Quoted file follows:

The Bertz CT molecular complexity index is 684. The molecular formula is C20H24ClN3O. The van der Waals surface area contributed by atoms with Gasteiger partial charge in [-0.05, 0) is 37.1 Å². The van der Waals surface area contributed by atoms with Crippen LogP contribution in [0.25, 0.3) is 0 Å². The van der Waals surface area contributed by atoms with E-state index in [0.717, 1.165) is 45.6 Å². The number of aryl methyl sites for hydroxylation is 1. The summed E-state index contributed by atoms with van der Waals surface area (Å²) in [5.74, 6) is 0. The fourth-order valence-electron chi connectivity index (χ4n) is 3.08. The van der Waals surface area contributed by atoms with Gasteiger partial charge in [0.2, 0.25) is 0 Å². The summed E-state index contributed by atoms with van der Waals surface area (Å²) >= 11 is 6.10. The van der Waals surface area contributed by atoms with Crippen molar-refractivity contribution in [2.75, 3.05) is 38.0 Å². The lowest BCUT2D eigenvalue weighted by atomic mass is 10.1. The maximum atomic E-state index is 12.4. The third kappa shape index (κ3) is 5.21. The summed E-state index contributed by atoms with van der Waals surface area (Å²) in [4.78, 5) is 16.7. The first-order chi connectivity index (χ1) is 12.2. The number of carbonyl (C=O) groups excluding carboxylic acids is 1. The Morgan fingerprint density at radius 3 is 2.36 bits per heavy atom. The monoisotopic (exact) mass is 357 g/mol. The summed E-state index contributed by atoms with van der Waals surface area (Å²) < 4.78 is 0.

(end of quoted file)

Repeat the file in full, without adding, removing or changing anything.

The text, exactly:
The Bertz CT molecular complexity index is 684. The molecular formula is C20H24ClN3O. The van der Waals surface area contributed by atoms with Gasteiger partial charge in [-0.05, 0) is 37.1 Å². The van der Waals surface area contributed by atoms with Crippen LogP contribution in [0.25, 0.3) is 0 Å². The van der Waals surface area contributed by atoms with E-state index in [0.717, 1.165) is 45.6 Å². The number of aryl methyl sites for hydroxylation is 1. The summed E-state index contributed by atoms with van der Waals surface area (Å²) in [5.74, 6) is 0. The fourth-order valence-electron chi connectivity index (χ4n) is 3.08. The van der Waals surface area contributed by atoms with Gasteiger partial charge in [0.2, 0.25) is 0 Å². The summed E-state index contributed by atoms with van der Waals surface area (Å²) >= 11 is 6.10. The van der Waals surface area contributed by atoms with Crippen molar-refractivity contribution in [2.75, 3.05) is 38.0 Å². The lowest BCUT2D eigenvalue weighted by atomic mass is 10.1. The maximum atomic E-state index is 12.4. The third kappa shape index (κ3) is 5.21. The summed E-state index contributed by atoms with van der Waals surface area (Å²) in [4.78, 5) is 16.7. The first-order chi connectivity index (χ1) is 12.2. The number of carbonyl (C=O) groups excluding carboxylic acids is 1. The Morgan fingerprint density at radius 3 is 2.36 bits per heavy atom. The monoisotopic (exact) mass is 357 g/mol. The summed E-state index contributed by atoms with van der Waals surface area (Å²) < 4.78 is 0.